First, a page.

My family, on my mother’s side for the most part, all worked for the newspaper The Times Picayune, which put out an evening edition called The State Times. I believe their competition was an evening paper called The Item, which sponsored the elephant at the zoo, so it was named Itema. Do I have my facts correct? Also, I know The Times-Picayune still exists; does it still put out an evening edition? What happened to The Item?
The Times-Picayune wasn’t associated with an evening paper called the State Times; I suspect your family worked for the States, the Item or the States-Item.
In the early 1900s, the Daily States and Daily Item newspapers became known as the New Orleans States and New Orleans Item. In ’58, the papers merged to form the New Orleans States and New Orleans Item, which, in 1960, simplified its name to the New Orleans States-Item. In ’70, the evening paper was known simply as the States-Item. In ’80, The Times-Picayune merged with the States-Item. Now known as The Times-Picayune, the paper no longer publishes an evening edition.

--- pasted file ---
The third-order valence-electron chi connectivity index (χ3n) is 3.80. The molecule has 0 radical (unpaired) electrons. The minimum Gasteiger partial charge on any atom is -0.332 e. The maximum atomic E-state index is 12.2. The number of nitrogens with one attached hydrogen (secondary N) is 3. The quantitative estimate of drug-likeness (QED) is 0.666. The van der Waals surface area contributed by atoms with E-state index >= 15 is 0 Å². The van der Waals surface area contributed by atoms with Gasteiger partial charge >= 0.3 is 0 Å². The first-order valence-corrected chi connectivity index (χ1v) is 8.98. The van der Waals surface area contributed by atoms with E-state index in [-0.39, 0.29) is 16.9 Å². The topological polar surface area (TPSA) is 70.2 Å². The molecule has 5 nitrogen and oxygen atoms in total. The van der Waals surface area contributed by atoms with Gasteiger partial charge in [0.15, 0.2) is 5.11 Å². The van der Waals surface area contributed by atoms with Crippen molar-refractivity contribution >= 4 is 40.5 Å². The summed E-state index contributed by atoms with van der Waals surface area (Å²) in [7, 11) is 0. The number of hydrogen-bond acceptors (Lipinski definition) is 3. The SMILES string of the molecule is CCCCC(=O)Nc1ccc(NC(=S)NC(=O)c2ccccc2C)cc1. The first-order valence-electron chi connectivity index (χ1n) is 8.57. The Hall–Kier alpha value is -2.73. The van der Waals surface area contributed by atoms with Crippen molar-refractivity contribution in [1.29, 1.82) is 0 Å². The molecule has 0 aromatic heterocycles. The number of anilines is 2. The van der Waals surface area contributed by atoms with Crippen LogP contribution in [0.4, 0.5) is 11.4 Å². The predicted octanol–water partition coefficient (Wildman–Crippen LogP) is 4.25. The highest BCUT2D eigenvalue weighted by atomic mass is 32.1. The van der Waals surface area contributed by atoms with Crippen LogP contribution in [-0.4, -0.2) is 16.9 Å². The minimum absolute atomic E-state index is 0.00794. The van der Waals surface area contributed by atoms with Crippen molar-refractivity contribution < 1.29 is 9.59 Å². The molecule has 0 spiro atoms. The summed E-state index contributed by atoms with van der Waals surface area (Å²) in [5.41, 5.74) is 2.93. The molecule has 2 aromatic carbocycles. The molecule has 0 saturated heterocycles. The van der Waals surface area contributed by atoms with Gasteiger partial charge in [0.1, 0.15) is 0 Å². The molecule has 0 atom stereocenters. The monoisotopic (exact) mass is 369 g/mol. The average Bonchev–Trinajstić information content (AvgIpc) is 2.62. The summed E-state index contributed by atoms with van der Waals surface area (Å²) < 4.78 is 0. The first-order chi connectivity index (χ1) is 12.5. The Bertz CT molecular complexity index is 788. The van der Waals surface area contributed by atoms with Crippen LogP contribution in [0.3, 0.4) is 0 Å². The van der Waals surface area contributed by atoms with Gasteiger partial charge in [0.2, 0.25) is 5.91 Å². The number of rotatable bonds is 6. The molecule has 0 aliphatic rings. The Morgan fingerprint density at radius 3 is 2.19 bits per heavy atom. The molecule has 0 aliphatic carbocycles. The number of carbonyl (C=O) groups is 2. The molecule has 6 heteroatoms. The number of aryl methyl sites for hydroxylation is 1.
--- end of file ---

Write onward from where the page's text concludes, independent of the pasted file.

In the early 1920s, the New Orleans Item ran a campaign encouraging local children to donate money to purchase and name an elephant for the Audubon Park Zoo. The kids enthusiastically responded and the elephant was named Itema in honor of the newspaper that had played a key role in her acquisition. For 39 years, Itema was one of the zoo’s most popular and enduring attractions. In November ’60, just shy of her 43rd birthday, Itema died of toxemia caused by heart and kidney failure. She was laid to rest in the batture at the rear of the park.
When I was growing up during the 1930s, my dad operated a plumbing business at 628 N. Rampart St. I visited it often, and I was intrigued by the presence of a large walk-in safe in the office. This safe was approximately 8-by-12 feet and maybe 7 feet high. The door was about 4-by-7 feet and contained a combination lock.